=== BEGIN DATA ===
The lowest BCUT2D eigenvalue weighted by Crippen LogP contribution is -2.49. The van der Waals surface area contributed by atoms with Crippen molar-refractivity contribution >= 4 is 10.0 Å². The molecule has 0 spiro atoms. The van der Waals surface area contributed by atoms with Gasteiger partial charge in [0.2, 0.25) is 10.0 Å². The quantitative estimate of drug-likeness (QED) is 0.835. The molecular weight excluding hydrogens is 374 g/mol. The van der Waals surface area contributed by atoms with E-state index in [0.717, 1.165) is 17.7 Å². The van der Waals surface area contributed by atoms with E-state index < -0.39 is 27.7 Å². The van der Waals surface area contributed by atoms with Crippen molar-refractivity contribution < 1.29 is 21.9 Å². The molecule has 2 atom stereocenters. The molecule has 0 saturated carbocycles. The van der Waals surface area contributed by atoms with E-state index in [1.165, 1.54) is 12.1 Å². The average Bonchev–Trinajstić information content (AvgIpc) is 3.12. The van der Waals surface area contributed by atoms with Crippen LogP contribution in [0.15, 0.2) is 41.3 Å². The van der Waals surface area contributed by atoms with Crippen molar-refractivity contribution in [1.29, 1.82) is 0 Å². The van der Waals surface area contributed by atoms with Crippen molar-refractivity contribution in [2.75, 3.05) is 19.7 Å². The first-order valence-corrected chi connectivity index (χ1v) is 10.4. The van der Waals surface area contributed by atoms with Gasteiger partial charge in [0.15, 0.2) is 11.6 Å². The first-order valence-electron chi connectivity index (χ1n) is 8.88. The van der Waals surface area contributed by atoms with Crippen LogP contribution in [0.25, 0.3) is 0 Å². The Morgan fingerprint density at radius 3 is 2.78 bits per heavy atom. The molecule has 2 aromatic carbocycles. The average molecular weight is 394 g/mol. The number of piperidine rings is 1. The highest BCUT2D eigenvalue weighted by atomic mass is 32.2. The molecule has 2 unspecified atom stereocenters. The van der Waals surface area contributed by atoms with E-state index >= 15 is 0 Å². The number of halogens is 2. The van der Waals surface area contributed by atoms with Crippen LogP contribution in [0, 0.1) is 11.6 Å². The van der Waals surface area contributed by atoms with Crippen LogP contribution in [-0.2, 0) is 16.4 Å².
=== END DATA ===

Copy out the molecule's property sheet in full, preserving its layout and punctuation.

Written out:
The lowest BCUT2D eigenvalue weighted by Crippen LogP contribution is -2.49. The van der Waals surface area contributed by atoms with Crippen molar-refractivity contribution >= 4 is 10.0 Å². The molecule has 0 spiro atoms. The van der Waals surface area contributed by atoms with Gasteiger partial charge in [0.2, 0.25) is 10.0 Å². The quantitative estimate of drug-likeness (QED) is 0.835. The molecular weight excluding hydrogens is 374 g/mol. The van der Waals surface area contributed by atoms with E-state index in [0.717, 1.165) is 17.7 Å². The van der Waals surface area contributed by atoms with E-state index < -0.39 is 27.7 Å². The van der Waals surface area contributed by atoms with Crippen molar-refractivity contribution < 1.29 is 21.9 Å². The molecule has 2 atom stereocenters. The molecule has 0 saturated carbocycles. The van der Waals surface area contributed by atoms with E-state index in [1.165, 1.54) is 12.1 Å². The average Bonchev–Trinajstić information content (AvgIpc) is 3.12. The van der Waals surface area contributed by atoms with Crippen LogP contribution in [0.15, 0.2) is 41.3 Å². The van der Waals surface area contributed by atoms with Crippen molar-refractivity contribution in [1.29, 1.82) is 0 Å². The van der Waals surface area contributed by atoms with Crippen molar-refractivity contribution in [2.75, 3.05) is 19.7 Å². The first-order valence-corrected chi connectivity index (χ1v) is 10.4. The van der Waals surface area contributed by atoms with Gasteiger partial charge in [0.15, 0.2) is 11.6 Å². The first-order valence-electron chi connectivity index (χ1n) is 8.88. The van der Waals surface area contributed by atoms with Crippen LogP contribution in [0.25, 0.3) is 0 Å². The Morgan fingerprint density at radius 3 is 2.78 bits per heavy atom. The molecule has 2 aromatic carbocycles. The average molecular weight is 394 g/mol. The number of piperidine rings is 1. The highest BCUT2D eigenvalue weighted by atomic mass is 32.2. The molecule has 2 unspecified atom stereocenters. The van der Waals surface area contributed by atoms with E-state index >= 15 is 0 Å². The number of halogens is 2. The van der Waals surface area contributed by atoms with Crippen LogP contribution in [0, 0.1) is 11.6 Å². The van der Waals surface area contributed by atoms with Crippen LogP contribution in [-0.2, 0) is 16.4 Å².